Pity the 1961–66 Ford F-series pickup. Despite vintage pickups being one of the hottest segments of the collectible-vehicle market, this era of pickups seems to be generally forgotten today — and that really is a pity, since they combine vintage-pickup charm with modern utility.

A cleaner Ford

The new fourth-generation trucks, introduced for 1961, had an all-new cleaner design. Compared with the previous boxy generation, the styling was smoother, more rounded and more svelte.

Part of the svelte look was due to a radical new configuration. Based on the success of Ford’s 1957-and-on Ranchero, the designers combined cab and cargo box with the 1961 Styleside. Today generally called the “unibody,” it was fitted to long and short 2-wheel-drive F-100s and F-250s through 1963.

On all 4-wheel-drives and one-ton F350s, Ford continued production of the 1957 through 1960-era Styleside pickup box. Ford also continued to use the stepside “Flareside” box in all lengths and series. These configurations were due to marked frame flexing in those applications.

But when it came to the Stylesides, Ford figured they were sturdy enough for their assumed lighter-duty roles. That mindset proved to be nearly disastrous.

The Styleside worked fine for light-duty jobs, but farmers and contractors who bought the eight-foot-long “unibody” trucks and loaded ’em past the gunwales found that the bodies distorted under heavy loads — in some cases so badly they they’d jam the doors shut, or pop the doors open over rough roads or railroad crossings.

For 1963, Ford’s immediate Plan B was to offer the choice of the 1960-era Styleside box or the “unibody,” and the former immediately outsold the latter by two-to-one. By 1964, Ford’s proper Plan B was an all-new pickup box with styling that harmonized with the rest of the sheet metal. Then they discontinued the “unibody” for good.

Beaming with pride for 1965

1965 was the year of the greatest change. The biggest news was the introduction of Twin I-Beam front suspension for 2-wheel-drive F-100 and F-250 pickups. While the dual-front-axle configuration had its faults, it was robust enough of a design that it morphed into a 4-wheel-drive Twin Traction in 1980 and soldiered on through 1996.

Just as important was a refresh of the engine offerings. Gone were the Y-block V8s and Ford’s first-generation inline 6 that both dated to the early 1950s. Now a new thin-wall-casting 240-ci straight 6 and the FE-block 352-ci V8 powered the light-duty pickups.

For the final year of this generation, Ford marketed to residential buyers, with additional models and greater creature comforts. The Ranger option package offered bucket seats and a small center console, marketed as something of a Mustang pickup. Plus, this was the introductory year of the Camper Special packages on F-250s.

1966 also introduced the 300-ci inline 6. It may not have been a screaming hot rod, but it had gobs of bottom-end torque and was basically indestructible. Like the Twin I-Beam, it lived on through 1996.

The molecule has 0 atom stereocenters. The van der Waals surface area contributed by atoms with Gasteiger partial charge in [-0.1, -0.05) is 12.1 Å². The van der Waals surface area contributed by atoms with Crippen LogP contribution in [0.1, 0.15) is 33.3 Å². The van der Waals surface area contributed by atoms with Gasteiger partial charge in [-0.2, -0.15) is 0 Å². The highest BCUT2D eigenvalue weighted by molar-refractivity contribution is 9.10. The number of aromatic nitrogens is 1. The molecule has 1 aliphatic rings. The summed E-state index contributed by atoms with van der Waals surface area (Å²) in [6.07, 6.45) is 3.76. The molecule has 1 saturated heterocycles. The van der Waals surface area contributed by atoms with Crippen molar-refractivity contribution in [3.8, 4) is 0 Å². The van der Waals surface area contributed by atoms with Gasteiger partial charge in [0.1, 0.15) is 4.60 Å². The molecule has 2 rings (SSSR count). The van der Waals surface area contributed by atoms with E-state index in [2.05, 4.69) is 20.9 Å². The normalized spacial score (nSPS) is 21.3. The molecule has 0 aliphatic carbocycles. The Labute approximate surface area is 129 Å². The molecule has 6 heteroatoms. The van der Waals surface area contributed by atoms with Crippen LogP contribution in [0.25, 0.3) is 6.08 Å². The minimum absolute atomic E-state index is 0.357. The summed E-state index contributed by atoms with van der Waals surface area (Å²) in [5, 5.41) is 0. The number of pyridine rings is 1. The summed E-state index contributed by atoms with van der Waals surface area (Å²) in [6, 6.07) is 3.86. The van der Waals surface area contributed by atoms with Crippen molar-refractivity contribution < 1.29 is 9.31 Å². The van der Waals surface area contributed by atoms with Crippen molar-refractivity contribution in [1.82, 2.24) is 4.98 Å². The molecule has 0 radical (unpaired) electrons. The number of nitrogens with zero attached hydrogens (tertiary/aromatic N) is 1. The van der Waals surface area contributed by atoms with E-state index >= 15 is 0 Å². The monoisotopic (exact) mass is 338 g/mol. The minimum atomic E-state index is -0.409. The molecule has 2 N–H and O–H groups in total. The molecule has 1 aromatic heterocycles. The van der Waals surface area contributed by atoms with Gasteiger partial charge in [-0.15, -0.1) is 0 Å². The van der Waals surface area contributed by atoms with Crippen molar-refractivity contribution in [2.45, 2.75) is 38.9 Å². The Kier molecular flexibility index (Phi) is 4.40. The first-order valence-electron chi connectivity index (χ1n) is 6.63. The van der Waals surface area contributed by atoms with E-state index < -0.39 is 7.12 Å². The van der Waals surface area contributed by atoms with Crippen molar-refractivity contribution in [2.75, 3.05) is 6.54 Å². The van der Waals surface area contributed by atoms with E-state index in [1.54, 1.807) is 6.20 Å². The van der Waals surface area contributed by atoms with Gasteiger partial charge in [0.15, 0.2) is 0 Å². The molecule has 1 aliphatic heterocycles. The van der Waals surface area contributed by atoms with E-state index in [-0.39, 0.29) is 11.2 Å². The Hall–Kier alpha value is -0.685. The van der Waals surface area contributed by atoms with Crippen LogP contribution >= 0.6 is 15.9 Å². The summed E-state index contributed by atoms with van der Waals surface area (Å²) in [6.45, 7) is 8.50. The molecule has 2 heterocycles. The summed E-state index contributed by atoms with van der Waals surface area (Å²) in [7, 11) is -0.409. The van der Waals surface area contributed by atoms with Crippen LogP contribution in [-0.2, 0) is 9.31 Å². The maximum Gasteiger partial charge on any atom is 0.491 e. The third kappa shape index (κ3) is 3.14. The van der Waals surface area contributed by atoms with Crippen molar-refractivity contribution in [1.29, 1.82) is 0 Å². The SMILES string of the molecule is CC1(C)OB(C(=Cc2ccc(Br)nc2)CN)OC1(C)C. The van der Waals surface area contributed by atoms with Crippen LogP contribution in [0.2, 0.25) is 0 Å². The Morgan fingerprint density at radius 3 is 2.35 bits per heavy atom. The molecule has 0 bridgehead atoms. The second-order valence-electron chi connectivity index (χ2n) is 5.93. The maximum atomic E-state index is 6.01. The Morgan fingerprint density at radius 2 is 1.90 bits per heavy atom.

Best bargain for a 1960s pickup

Today, the “unibody” has a cult following among custom builders — yet they and all other 1961–66 F-series still lag behind their contemporary competition in value.

Except for 4x4s, nice stock and mildly modified examples in respectable condition are still not far on either side of $10k. Being less fussy, you’d be hard pressed to spend over $6k on one.

Generally, the newer the model year, the higher the value, even with more built as the years went on.

Understandably, 1966 Rangers bring the most money (when you can find a real one), with any other 1966 being the next in the pecking order, followed by 1965s, and just shy of those are the 1964s (being easily the most valuable of the pre-Twin I-Beam years).

Prices for 1964s are nearly on par with 1965 values due to personal preference — some folks prefer the Y-block over the FE V8s, or the final year of the solid front axle over the Twin I-Beam.

As for the 6-bangers, the heavy 1961–64 223s from these years are generally disdained, while a thin-wall 1965-on 6 is preferable to the FE block V8 in some circles. Yet if you are keen on parking a small-block 302, big-block 460, or modern Coyote under the hood, there’s ample room.

Not only is restoration-parts support good and improving, but you can set foot into any NAPA and walk out with most driveline service parts.

Buy one now

In retrospect, Ford may have gotten the last laugh, as the styling of the 1966 Bronco was heavily influenced by the 1964–66 pickup to maintain a family connection — and especially to the Styleside box. That Bronco has been the most popular vintage SUV for the past decade and a half.

Before everyone else figures it out, pick up a 1961–66 F-series pickup while they’re still affordable.

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